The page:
According to 2001 Census Data, India had 34 million widows, 8 million more than in the 1991 Census; whereas, according to recent findings, there are around 40 million, about 8% of the entire Indian female population (Census of India 2011). If it is true that the number of widows rises as age increases, the 2001 Census (latest available figures) shows a consistent number of young widows aged 15–24 from 1971 to 2001. The 1991 Census showed that the 15–19 year old bracket had a total of 65,590 widows with as many as 28,828 10–14 year olds (Census of India 1991). In 2001 there was 0.68%, of young widows out of the 20–24 year old female population and 0,20% out of the 15–19 year old female population (Table 5). The persistence of arranged child marriages practice (outlawed in 1929 by the Child Marriage Restraint Act) due to the same reasons inducing the family of origin to get rid of an unsustainable burden as soon as possible, the consequential great age difference between the spouses, polygamy and the persistence of taboo against widow’s re-marriage (although allowed today by law) all contribute in explaining the quota of very young widows foundj.
Regardless of age, husband devotion also after his death means for widows, as prescribed more than 2000 years ago in the sacred text of Manu, a life made up of social and economic deprivation. Widows’ social death replaces today the sati practice (sacrificial immolation of widows on the husband’s funeral pyre) which was banned by British colonial law in 1829–1830 and effectively eradicated in the late 1880s. Beyond any religious justification, the various strategies of social contempt and marginalization used from community against widows (in addition considered guilty to have deserved their widowhood status because of some “sin” they have committed in the previous life) are aimed at solving the problem of their social sustainability. Once the husband dies, the widow becomes a heavy burden on the husband’s family, a threat for the inheritance and, therefore, an unwanted insider (Srivastava 2002). Hinduism, for its part, ends up by religiously legitimizing every form of widows’ social exclusion preserving gender social order. This explains why traditional sati (altruistic suicide in Durkheim’s classification), although illegal, has still not entirely disappeared from India. In the nineteenth century, especially in Bengala, this phenomenon reached exorbitant figures: from 1815–1827 about 5,388 cases of sati were recorded (Piretti Santangelo 1991). There were obvious economic interests behind these alarming numbers. In fact, Bengala applied the Dāyabhāga system whereby widows could inherit their husband’s property. The Bengal Sati Regulation Act in 1829 made widow immolation illegal and more adequate government controls have significantly decreased the number of sacrifices. Yet, still today in North India (Bengala, Rajasthan, Madhya Pradesh, Uttar Pradesh, Chattisgarh), in the most rural and inner areas of the country, evidence of this ritual is found.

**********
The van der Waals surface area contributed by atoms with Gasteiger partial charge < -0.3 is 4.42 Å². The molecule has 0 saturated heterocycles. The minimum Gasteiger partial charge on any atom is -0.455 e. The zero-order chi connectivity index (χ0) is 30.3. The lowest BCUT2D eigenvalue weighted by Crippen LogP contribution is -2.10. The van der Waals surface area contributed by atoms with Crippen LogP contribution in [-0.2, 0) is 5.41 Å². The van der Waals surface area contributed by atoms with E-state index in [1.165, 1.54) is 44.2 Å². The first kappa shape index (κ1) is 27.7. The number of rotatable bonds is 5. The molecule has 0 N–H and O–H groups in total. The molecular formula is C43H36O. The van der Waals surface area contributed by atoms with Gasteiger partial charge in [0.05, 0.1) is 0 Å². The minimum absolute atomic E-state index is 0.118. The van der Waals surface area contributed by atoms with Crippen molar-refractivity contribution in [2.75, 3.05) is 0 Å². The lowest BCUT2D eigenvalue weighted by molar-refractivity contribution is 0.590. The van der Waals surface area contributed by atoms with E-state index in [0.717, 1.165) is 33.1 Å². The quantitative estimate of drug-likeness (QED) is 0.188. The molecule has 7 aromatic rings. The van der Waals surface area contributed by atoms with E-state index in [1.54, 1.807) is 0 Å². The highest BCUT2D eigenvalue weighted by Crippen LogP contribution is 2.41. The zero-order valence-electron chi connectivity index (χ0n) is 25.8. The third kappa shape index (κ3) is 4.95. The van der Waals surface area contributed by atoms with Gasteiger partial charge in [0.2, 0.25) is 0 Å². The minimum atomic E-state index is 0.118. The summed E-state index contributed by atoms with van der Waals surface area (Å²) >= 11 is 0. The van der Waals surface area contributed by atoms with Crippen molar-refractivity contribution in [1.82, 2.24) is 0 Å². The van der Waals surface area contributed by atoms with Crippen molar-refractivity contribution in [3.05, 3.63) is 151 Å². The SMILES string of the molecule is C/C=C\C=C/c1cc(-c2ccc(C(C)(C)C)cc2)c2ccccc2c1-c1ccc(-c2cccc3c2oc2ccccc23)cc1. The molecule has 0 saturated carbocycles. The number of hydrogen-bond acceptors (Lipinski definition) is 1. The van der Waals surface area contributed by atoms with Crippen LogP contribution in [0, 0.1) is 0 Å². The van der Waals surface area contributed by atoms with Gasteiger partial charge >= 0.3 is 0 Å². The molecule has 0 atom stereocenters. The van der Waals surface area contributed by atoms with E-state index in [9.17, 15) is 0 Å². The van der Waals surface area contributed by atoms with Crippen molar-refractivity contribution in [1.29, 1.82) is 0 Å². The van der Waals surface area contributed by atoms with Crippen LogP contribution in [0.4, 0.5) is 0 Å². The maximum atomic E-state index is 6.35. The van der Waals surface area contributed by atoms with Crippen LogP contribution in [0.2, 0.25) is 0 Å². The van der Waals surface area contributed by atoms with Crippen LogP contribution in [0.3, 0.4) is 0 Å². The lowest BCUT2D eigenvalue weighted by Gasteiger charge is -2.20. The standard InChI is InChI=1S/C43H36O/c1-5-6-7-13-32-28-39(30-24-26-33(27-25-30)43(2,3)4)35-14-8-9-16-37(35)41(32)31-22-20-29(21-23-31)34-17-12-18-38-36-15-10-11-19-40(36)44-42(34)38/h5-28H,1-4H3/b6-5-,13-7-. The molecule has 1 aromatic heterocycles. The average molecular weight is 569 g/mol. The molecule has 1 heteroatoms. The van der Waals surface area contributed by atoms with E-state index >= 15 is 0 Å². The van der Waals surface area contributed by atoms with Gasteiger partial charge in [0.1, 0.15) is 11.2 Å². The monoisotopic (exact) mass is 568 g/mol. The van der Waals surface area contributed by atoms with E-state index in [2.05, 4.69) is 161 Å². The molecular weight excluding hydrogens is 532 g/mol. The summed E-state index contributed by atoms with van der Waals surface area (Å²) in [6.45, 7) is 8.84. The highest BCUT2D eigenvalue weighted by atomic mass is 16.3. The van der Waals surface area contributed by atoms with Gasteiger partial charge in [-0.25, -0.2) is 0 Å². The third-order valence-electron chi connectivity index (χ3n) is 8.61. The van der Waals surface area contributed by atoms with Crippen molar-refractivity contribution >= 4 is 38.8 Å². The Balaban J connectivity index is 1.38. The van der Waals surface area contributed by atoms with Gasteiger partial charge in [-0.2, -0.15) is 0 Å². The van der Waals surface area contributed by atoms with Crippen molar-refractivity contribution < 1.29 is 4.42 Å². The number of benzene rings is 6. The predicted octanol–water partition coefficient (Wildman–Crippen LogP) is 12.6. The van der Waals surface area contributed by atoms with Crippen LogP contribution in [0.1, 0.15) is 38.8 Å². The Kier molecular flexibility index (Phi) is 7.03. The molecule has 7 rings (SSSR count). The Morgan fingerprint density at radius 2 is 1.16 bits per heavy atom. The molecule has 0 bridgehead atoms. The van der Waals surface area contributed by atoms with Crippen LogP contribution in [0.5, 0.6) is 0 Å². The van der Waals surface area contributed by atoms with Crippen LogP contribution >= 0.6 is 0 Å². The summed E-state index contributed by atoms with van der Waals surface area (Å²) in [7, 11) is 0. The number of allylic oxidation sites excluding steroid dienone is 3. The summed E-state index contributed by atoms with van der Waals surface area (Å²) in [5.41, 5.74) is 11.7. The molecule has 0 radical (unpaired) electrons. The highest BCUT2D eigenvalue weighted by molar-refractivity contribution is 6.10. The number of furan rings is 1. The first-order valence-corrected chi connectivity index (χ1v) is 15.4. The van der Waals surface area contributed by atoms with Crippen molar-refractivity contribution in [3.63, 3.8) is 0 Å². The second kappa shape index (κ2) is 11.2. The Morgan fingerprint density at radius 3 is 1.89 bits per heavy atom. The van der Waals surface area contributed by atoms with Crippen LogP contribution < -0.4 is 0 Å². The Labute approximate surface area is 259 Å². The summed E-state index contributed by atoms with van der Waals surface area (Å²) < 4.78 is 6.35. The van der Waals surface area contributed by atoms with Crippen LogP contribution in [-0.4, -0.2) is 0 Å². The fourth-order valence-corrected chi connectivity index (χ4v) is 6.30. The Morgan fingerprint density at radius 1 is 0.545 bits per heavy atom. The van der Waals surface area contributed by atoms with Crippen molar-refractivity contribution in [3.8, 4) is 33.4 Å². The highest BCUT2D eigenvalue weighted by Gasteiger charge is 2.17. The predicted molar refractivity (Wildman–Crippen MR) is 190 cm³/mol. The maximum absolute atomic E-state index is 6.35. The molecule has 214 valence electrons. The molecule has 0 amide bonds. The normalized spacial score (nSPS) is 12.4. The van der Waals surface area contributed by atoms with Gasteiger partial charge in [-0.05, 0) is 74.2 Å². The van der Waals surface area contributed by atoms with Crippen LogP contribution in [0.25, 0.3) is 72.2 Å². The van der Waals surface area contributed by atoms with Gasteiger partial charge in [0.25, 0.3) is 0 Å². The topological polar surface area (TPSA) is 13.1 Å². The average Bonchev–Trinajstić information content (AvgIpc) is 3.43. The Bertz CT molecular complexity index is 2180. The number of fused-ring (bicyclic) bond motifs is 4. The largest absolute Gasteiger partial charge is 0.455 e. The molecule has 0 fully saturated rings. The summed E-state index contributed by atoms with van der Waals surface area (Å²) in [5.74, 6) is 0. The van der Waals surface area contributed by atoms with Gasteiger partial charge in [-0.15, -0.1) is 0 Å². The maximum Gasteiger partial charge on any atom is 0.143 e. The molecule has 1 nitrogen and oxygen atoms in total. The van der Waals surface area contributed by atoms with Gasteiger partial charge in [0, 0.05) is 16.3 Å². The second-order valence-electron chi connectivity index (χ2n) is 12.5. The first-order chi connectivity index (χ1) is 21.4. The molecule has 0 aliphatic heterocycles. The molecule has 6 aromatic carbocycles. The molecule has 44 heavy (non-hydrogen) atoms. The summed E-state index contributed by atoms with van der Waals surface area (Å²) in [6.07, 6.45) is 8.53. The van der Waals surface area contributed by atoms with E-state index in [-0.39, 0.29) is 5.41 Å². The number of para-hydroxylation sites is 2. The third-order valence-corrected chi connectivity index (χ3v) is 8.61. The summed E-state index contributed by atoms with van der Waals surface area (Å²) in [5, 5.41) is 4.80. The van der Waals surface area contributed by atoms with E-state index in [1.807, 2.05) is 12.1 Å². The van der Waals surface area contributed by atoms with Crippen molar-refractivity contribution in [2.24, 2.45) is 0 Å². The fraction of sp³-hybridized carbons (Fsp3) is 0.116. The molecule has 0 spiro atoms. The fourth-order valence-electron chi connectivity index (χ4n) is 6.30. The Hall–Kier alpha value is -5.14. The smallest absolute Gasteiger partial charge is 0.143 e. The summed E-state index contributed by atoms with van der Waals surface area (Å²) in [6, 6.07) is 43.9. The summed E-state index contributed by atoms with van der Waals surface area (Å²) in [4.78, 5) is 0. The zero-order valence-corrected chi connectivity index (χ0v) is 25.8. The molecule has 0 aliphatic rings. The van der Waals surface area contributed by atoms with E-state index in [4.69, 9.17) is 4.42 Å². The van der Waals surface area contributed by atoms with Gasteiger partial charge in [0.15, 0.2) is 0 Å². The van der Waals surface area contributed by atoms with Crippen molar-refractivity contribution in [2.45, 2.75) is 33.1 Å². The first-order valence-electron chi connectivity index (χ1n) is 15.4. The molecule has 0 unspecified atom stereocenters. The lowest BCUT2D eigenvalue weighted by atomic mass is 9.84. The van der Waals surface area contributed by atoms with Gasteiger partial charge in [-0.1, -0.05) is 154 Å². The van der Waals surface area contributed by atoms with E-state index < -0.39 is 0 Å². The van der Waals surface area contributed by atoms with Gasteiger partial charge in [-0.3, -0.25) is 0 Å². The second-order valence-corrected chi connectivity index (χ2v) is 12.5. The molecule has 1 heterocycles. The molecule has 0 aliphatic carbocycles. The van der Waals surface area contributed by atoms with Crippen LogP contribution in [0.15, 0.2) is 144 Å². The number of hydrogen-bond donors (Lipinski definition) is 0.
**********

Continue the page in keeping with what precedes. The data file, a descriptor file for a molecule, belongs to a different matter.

Nowadays, as was said above, the widowhood implies the social death rather than the physical death. The new sati requires the widows to withdraw from the world, a renouncing of one’s own life by living in a state of deprivation and humiliation or in a state of social invisibility and de-personalization k . Therefore, the strategy changes but not its symbolic and functional social significance. For the widows who remain within the husband’s family, which happens in the majority of cases in the South, but nevertheless in a condition of severe social and family marginalization which even prohibits physical contact because widows are considered untouchable and inauspicious, there are other widows who live by begging and praying in the temples and ashrams of Vrindavan or Varanasi, the two Uttar Pradesh cities where widows are most likely to be abandoned by their husband’s family. It is significant to note that Vrindavan or Varanasi widows come above all from the North, West Bengala, Rajasthan, Bihar, Uttar and Andhra Pradesh (Chen 1998; National Commission for Women 2009- (NCW-Report))l. Specific behavior, feeding and dress codes (little or poor and standardized feeding, strictly subject to fasting regulations and, above all, devoid of any appealing element, which surrogates physical death) have the function to annul widow identity in order to stifle any potential social or sexual claim. These self reduction practices enter into mechanisms whose effectiveness has been pointed from sociological theory. To the extent that people invest a sense of self in what they posses, these mechanisms consist in the systematic loss of any personal possession emphasizing individuality, including own name (Goffman 1961). The systematic process of de-personalization which widowhood implies for women consists as well in total loss of the woman’s usual look (the personal façade) which is sacrificed to homologation criteria such as shaving of the head, erasing the bindi, breaking the bangles, the white sari imposition, the losing the female pronoun she which is substituted by the neuter pronoun it, highlighting a no longer acknowledged social identity. In the end, widows are mutilated in their identity, de-sexualized, no longer individuals but things, non-entities – nothing, “confined within a circle of the zero” (Chakravarty 2002, p. 255), marginalized, “tolerated but never welcomed” (Khanna 2002, p. 29).